“When Americans lend a hand to one another, nothing is impossible. We’re not about what happened on 9/11. We’re about what happened on 9/12.” —Jeff Parness, founder of New York Says Thank You
It was my Sophomore year at college. I was not, and am not, a morning person, so my first class did not start until 10am or later; my 3 roommates had earlier classes and were awake before me. My roommate woke me up at 8:40am MST (10:40 am EST in New York) to tell me what happened and that it was all over the news. My 3 roommates and I gathered around our tube television and watched the news. Phone lines were overwhelmed as we, along with everyone else, tried calling our families. My dad was stuck in St. Louis, on a business trip, because all flights over or into the United States were grounded, for the first time in history. I do not know if I attended any classes that day, although I remember walking to campus and everything feeling surreal. So many questions did not have answers at that time: Would there be a draft? And if so, would my brothers and friends be drafted? Would NYC be able to heal? How would the airlines prevent hijackers in the future? Would we feel safe again in the United States? I had not realized that safety was a privilege until my sense of safety was threatened on 9/11.
I, like so many others, have been grappling with the mental and emotional challenges caused by the September 11th attacks. Immediately following the destruction of the twin towers and pentagon, millions experienced severe threats to their physical, mental, and emotional health. Those who lost family members and friends were even more vulnerable to mental illnesses like PTSD, anxiety, and depression. Although the years since the attack have proven to be healing for some, many continue to struggle creating a feeling of internal safety— a sense of emotional well-being and awareness of inner processes. As we reflect 20 years back to the tragic events of 9/11, let’s resolve to proactively monitor our internal safety by first increasing our understanding of how to manage our emotions, and second creating safe spaces for acceptance and reflection.
Understanding Our Emotions
Lisa Ferentz, founder of the Institute for Advanced Psychotherapy training and education, teaches that inner safety is enhanced when we feel capable of regulating and managing our emotional states. The process of achieving emotional competence may look different from person to person, but often includes body movement, especially movement that expresses emotions, yoga, mindfulness, and communication of painful thoughts and feelings. Through practice, you can discover which techniques help you to feel more confident in regulating your emotions. These activities can be done both inside and outside of therapeutic settings.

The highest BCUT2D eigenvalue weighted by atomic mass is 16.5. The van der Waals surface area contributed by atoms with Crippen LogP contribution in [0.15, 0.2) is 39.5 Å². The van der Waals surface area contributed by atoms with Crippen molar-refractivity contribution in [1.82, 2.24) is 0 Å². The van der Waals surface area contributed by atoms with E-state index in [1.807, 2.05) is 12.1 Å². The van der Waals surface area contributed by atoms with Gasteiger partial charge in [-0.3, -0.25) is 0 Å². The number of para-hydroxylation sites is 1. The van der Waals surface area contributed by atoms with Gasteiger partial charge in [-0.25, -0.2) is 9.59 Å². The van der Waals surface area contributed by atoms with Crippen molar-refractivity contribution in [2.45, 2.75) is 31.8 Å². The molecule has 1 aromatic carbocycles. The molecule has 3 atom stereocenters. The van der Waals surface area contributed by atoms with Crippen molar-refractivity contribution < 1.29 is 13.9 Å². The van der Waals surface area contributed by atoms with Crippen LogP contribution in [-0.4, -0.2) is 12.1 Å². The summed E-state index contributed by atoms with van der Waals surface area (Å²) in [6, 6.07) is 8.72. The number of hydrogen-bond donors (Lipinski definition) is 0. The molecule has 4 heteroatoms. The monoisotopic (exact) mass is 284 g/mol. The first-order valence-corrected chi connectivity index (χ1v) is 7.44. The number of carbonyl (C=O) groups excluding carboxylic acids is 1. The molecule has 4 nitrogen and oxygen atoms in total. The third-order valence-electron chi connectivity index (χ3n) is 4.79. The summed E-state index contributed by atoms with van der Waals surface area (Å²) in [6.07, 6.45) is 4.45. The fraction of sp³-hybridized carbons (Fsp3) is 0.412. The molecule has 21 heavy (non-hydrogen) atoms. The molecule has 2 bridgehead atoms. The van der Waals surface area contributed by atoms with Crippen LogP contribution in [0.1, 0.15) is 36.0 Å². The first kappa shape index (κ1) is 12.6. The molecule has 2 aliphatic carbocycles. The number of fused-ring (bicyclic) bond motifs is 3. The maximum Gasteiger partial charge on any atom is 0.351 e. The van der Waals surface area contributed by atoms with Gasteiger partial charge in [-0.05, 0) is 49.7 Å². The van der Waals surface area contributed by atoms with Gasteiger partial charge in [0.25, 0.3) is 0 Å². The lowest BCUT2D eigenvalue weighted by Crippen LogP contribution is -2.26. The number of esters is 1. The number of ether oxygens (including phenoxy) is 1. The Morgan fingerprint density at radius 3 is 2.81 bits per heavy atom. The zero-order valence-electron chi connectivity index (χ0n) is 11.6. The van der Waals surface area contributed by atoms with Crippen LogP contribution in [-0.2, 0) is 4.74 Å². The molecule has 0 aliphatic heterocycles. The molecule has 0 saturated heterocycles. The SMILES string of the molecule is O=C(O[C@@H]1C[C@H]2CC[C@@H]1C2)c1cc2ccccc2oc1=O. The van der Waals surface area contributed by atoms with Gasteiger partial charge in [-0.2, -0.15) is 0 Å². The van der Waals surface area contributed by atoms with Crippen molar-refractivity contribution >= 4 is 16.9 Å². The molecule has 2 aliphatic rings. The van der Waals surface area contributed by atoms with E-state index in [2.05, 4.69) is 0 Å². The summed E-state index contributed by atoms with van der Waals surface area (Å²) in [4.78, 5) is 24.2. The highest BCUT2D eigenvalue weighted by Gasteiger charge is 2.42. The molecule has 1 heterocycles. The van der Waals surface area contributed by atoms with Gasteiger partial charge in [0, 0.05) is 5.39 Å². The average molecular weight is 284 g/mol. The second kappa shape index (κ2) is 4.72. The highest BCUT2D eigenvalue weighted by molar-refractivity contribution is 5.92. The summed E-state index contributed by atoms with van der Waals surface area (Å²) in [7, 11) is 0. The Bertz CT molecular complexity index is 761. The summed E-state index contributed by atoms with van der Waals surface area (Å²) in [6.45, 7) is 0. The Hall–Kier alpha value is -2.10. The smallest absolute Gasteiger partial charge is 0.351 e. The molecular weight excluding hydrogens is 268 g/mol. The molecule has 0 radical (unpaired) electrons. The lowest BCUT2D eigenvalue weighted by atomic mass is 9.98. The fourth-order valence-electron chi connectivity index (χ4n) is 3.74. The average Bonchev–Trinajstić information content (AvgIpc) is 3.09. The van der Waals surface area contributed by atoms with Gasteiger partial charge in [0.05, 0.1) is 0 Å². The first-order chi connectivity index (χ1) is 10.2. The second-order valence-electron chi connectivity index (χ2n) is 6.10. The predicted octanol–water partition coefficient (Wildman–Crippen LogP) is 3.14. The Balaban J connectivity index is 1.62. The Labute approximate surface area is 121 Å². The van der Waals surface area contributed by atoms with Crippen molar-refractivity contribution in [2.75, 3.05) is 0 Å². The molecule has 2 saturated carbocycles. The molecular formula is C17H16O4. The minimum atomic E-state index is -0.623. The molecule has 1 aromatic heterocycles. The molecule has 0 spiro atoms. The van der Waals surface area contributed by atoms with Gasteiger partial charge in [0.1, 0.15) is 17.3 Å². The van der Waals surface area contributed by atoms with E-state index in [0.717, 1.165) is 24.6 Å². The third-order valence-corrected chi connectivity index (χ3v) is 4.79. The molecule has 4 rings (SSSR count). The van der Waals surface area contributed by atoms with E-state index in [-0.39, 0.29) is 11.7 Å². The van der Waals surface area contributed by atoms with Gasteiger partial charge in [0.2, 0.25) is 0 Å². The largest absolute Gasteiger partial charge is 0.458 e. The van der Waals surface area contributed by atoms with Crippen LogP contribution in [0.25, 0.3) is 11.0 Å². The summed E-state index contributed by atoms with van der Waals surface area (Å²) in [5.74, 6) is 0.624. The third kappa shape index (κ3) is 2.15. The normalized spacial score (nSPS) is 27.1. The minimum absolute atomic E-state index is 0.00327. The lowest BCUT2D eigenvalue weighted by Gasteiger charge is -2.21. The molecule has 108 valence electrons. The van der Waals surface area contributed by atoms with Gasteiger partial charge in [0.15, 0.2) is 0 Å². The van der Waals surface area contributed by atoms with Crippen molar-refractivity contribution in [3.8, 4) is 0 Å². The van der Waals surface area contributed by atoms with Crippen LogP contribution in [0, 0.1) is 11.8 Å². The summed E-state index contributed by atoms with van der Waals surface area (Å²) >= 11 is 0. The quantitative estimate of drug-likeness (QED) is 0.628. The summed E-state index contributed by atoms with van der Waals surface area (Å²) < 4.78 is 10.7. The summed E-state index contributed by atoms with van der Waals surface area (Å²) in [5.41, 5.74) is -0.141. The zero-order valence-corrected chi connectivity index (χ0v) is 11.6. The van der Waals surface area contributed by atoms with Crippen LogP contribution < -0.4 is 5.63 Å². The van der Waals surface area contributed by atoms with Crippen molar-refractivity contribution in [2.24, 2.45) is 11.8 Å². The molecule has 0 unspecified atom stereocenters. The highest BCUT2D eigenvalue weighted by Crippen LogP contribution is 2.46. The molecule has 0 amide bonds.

Creating a Safe Space
Creating safe spaces to reflect on and be able to accept our emotions is vital in establishing internal safety. In therapy, clients often are asked to close their eyes and picture their own “safe space”—a unique area that creates a sense of safety. These spaces should be quiet, soothing, calm places of peace. Creating a safe space is not limited to a literal, physical space. Again, with practice, you can train your mind to visit a safe space when you need time to evaluate your current emotions, calm anxious feelings, or even just check-in with yourself to monitor your current emotional state. EMDR (Eye Movement Desensitization and Reprocessing) with a therapist, can also be used in creating a calm, safe place.
Dealing with the trauma of 9/11 has threatened both our external and internal safety. We can use this time of reflection to introspect and recognize how we are prioritizing our internal safety. We can strengthen our internal safety measures by increasing our ability to regulate our emotions and creating safe spaces for emotional and mental self-reflection. It is okay to struggle and grieve as we remember all that took place those 20 years ago. I hope we each can use this time to be a little bit kinder to those around us and take charge of our own safety moving forward.
Melissa Cluff is a licensed Marriage and Family Therapist based in North Texas, providing face-to-face and telehealth therapy options to clients in Texas.
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- KQED: How 9/11 Changed America: Four Major Lasting Impacts (with Lesson Plan)
- Lois M. Davis, et al.: “Long-Term Effects of Law Enforcement’s Post-9/11 Focus on Counterterrorism and Homeland Security”
- Parade: The Most Powerful Quotes Remembering 9/11 on the Upcoming 20th Anniversary
- Psychology Today: The Need for Safety in Therapy, Part Three